Every year, billions of tonnes of carbon dioxide are released into the atmosphere during the production of coal, oil, and gas. With no signs of slowing down, human activities are to blame for record-high levels of greenhouse gas emissions. The warmest four years on record have just passed. Temperatures are currently at least one degree Celsius above pre-industrial levels, according to a September 2019 assessment by the World Meteorological Organization (WMO), putting us dangerously close to taking a "unacceptable risk," in the words of scientists. The 2015 Paris Agreement on Climate Change advocates for limiting temperature increases to 1.5 degrees Celsius above pre-industrial levels and keeping global average temperature increases well below 2 degrees Celsius. If we do not reduce global emissions, temperatures may rise to 3°C over pre-industrial levels by 2100, further harming our ecosystems irreparably.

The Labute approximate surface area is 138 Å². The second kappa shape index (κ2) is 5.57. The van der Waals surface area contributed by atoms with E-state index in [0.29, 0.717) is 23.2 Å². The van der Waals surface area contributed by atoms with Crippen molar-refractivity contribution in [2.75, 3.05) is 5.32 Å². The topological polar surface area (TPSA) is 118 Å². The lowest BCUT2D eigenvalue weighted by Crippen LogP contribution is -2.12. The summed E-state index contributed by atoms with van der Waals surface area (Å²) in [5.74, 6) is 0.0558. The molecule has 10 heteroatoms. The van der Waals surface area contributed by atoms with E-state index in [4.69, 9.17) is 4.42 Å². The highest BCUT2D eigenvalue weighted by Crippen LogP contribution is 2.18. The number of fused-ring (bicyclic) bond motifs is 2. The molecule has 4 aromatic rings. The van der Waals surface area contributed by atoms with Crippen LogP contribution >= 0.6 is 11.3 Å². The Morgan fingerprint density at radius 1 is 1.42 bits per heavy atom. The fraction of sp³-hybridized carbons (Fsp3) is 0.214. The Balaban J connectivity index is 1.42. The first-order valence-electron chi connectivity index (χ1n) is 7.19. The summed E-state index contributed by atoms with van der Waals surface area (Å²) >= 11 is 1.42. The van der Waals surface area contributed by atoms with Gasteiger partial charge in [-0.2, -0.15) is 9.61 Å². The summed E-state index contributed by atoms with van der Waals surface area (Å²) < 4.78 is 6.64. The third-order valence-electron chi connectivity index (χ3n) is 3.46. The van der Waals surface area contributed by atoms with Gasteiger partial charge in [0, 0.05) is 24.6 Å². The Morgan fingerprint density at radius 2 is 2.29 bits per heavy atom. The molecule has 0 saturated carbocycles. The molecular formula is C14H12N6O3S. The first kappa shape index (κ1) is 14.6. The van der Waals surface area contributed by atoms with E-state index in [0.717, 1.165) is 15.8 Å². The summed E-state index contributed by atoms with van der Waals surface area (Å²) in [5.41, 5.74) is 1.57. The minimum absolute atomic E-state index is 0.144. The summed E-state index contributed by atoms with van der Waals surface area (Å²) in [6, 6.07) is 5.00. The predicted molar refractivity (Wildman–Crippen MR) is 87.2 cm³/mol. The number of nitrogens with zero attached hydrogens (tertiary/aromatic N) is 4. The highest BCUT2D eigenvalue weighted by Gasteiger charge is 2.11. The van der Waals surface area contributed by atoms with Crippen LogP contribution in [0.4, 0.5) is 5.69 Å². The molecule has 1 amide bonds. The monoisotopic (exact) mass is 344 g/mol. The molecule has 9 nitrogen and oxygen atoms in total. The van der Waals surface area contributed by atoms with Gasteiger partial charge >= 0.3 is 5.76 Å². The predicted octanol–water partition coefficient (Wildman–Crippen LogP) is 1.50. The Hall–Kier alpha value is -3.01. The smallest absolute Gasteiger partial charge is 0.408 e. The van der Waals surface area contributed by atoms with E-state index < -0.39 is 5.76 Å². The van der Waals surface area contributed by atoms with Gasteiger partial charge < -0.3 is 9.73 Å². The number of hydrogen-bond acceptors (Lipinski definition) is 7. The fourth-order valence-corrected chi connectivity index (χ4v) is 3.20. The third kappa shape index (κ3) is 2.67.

Sea levels are already increasing as a result of the melting of glaciers and ice sheets in the arctic and mountainous areas. Nearly 40% of the world’s population lives within 100 kilometers of the coast, and nearly two thirds of cities with a population of more than five million are situated in areas at risk of rising sea levels. In our lifetime, entire neighborhoods in New York, Shanghai, Abu Dhabi, Osaka, Rio de Janeiro, and many other cities could be submerged, forcing millions of people to relocate.
WATER AND FOOD SECURITY
Food and water security for everyone is impacted by global warming. The earth can only store so much carbon due to soil deterioration, which is a direct result of climate change. Approximately 500 million people today reside in locations where soil erosion is a problem, and up to 30% of food is lost or squandered. In the meantime, climate change is degrading both the quality and quantity of water used for agriculture and drinking.
Crops that have thrived in many areas for millennia are surviving there less and less successfully, making the situation with regard to food security more insecure. The poor and disadvantaged are typically most affected by such effects. The economic growth gap between the richest and poorest nations of the globe is predicted to expand due to global warming.